Then there’s LinkedIn, founded in 2003. The social networking site de-stigmatized the act of keeping your CV up to date, and in full public view. LinkedIn also enabled employees to solicit endorsements from former bosses and colleagues, and reach out to friends of friends to get some inside information about an open position.
Monster responded with its own service, Monster Networking. But unlike LinkedIn, Monster Networking came with a subscription fee, and it never took off. This year, for the first time, LinkedIn’s annual revenues will likely surpass Monster’s.
Traditional job boards like Monster and CareerBuilder “haven’t been able to capture the attention of two highly desirable candidate pools: recent and upcoming college graduates, and passive candidates” — those who have jobs but may be willing to consider an enticing offer from another employer — says Ben Russell, vice president of human resources at Bullhorn, a Boston software company. Russell says his company has found LinkedIn and Facebook helpful in reaching those two kinds of candidates.
Iannuzzi, Monster’s chief executive, came from Motorola. Trained as an auditor, he didn’t have much Internet experience, and he booted a number of longtime Monster executives.
Iannuzzi now oversees the Monster.com career site from New York, visiting Massachusetts about once every two weeks. A Monster spokesperson wouldn’t make Iannuzzi — or any other executives — available for an interview.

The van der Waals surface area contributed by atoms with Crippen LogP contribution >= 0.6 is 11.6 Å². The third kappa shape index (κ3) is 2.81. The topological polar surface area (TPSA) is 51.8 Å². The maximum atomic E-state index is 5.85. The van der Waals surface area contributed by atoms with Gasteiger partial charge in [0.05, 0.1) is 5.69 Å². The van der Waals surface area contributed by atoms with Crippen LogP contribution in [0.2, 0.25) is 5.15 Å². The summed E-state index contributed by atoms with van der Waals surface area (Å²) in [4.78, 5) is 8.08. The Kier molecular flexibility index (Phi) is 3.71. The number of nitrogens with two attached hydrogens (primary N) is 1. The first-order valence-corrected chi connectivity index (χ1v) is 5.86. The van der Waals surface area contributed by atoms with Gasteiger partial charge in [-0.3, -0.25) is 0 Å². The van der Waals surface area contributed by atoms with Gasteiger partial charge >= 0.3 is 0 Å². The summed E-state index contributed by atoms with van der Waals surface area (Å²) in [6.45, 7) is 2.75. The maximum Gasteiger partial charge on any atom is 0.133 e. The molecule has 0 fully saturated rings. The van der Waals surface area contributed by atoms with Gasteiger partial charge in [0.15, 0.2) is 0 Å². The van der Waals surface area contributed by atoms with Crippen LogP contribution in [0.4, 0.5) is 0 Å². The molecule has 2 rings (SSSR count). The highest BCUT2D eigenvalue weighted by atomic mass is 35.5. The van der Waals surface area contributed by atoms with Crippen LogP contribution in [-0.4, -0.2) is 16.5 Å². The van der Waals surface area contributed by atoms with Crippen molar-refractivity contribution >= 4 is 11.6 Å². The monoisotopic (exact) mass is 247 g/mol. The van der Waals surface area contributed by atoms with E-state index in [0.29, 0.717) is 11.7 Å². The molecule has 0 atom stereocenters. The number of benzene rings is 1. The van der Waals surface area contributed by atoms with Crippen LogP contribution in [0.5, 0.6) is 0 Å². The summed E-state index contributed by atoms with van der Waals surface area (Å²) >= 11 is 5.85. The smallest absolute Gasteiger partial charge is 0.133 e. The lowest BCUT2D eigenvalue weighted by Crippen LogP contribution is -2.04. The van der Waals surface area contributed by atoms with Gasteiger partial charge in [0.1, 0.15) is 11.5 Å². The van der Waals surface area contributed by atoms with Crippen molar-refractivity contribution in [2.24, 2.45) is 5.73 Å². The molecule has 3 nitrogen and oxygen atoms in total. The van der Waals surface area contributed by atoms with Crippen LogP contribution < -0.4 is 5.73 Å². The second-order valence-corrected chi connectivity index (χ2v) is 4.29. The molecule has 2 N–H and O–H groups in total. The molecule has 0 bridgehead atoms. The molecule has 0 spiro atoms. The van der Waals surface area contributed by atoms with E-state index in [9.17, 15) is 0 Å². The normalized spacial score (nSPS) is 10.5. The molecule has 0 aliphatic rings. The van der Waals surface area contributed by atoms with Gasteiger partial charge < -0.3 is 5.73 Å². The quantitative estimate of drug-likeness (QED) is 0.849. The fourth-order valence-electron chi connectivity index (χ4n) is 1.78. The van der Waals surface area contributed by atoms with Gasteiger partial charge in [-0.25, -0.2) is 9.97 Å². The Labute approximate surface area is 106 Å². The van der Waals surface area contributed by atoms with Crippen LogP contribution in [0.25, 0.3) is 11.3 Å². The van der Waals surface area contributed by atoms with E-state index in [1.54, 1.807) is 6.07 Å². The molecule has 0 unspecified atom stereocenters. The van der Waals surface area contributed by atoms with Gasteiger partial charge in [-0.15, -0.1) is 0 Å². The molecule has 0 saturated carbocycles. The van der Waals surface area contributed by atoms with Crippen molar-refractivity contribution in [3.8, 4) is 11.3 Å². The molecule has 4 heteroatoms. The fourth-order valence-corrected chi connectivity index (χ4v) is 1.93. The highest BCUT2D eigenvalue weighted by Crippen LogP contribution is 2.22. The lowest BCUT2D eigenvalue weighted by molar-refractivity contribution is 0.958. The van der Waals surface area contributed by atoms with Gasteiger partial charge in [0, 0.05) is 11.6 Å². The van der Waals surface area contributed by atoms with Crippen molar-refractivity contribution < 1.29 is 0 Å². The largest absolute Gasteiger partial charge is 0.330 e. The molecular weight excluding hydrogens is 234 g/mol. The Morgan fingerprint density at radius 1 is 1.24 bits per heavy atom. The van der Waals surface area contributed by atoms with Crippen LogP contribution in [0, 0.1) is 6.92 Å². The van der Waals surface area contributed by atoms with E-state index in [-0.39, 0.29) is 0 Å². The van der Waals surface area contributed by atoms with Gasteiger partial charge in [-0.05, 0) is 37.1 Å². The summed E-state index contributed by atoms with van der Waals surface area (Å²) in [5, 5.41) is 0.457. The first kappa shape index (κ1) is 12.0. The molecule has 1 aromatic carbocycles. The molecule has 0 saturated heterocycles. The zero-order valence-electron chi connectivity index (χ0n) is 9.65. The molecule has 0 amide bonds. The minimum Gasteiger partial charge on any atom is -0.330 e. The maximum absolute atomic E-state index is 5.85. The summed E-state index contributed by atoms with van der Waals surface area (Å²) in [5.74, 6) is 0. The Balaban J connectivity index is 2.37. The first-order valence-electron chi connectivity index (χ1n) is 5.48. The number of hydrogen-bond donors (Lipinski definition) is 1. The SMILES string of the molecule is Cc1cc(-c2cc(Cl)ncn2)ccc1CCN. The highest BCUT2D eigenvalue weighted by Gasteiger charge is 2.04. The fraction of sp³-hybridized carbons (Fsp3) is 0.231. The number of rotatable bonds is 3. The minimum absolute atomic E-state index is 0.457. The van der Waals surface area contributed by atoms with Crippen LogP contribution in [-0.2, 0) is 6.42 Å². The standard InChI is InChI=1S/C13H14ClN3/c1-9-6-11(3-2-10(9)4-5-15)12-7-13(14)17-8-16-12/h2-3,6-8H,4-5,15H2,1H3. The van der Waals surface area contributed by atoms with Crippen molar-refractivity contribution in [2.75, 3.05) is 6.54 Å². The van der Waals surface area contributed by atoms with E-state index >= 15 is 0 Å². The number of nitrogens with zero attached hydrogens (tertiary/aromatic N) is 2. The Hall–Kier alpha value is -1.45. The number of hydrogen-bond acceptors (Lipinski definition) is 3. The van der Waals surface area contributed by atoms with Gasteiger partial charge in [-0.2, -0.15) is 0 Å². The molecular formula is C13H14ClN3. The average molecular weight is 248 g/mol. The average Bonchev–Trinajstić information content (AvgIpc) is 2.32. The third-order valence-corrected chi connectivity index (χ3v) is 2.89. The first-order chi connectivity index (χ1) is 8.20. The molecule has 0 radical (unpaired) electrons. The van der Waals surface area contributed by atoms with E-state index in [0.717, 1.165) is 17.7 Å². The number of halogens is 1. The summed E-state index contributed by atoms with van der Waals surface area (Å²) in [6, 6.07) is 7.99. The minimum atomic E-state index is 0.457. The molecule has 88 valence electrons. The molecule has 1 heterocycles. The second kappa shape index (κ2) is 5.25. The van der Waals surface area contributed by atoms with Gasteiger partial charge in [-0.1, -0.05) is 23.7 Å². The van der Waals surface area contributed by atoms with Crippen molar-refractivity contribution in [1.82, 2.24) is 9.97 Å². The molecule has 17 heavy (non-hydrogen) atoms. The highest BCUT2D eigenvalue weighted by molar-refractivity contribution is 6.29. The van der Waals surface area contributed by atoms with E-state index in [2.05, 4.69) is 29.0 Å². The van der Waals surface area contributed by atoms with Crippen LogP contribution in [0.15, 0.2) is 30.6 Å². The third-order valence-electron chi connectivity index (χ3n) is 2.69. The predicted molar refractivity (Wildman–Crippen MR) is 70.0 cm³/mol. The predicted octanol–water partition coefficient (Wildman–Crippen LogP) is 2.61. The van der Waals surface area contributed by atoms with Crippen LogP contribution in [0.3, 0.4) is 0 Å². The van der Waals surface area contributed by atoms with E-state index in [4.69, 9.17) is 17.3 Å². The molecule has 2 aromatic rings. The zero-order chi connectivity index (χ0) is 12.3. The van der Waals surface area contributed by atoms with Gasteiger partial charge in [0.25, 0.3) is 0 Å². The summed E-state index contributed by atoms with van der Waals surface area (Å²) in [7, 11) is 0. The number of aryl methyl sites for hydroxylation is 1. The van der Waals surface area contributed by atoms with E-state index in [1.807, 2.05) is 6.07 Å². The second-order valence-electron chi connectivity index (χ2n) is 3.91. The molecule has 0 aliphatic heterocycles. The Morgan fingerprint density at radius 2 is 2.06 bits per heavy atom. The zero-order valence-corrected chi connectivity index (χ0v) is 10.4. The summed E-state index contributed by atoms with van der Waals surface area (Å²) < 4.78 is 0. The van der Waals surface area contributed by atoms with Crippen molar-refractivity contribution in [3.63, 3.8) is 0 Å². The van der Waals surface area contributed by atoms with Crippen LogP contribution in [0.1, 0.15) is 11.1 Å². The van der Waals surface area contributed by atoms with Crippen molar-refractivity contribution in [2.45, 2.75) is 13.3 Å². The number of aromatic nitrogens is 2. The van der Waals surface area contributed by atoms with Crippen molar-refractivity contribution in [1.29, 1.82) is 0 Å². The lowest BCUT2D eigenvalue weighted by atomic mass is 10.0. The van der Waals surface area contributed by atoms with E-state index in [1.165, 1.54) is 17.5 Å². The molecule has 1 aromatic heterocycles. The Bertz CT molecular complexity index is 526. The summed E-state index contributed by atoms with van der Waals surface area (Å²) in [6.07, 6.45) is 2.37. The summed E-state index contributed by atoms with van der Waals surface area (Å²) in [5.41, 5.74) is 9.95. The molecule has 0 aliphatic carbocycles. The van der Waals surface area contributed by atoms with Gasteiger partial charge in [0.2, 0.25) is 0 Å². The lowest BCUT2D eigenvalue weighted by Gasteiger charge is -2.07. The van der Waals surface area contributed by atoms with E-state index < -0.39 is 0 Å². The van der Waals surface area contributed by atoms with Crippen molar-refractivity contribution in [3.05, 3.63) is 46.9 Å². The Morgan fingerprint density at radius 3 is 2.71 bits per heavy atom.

This year, Monster set aside $250 million to repurchase its own shares, money that might be more wisely better spent acquiring innovative recruiting start-ups, burnishing its brand, or enhancing the usefulness of its site. Today, Monster employs 700 people in its offices in Maynard and Cambridge, down from more than 1,000 at its peak.
In its earliest days, Monster.com was a disruptive force in the newspaper industry, taking away revenues from help-wanted advertising that newspapers had long considered their birthright. But then Monster got disrupted itself. “The hunter became the hunted, the innovator became the defensive and reluctant follower,” says Hans Gieskes, a former Monster executive. (Monster is now a partner of Boston.com, a website operated by The Boston Globe.)
John Sumser, who follows the human resources business at the San Francisco research firm HRxAnalysts, says Monster may have lost its way, but it still has value as a brand because of the awareness it has built up over nearly 20 years.
“It’s a gem that has just got some gunk on it,” he says. “Now that Mitt Romney is looking for work, maybe he should come in and shed a couple unprofitable businesses and thin out the management.”
What Monster needs now is a new CEO — and perhaps a new owner, too — who can revitalize its brand, and start investing intelligently to make Monster a relevant tool again for job seekers and companies looking for top talent.
Correction: An earlier version of this story incorrectly spelled recruiter Keith Cline’s last name.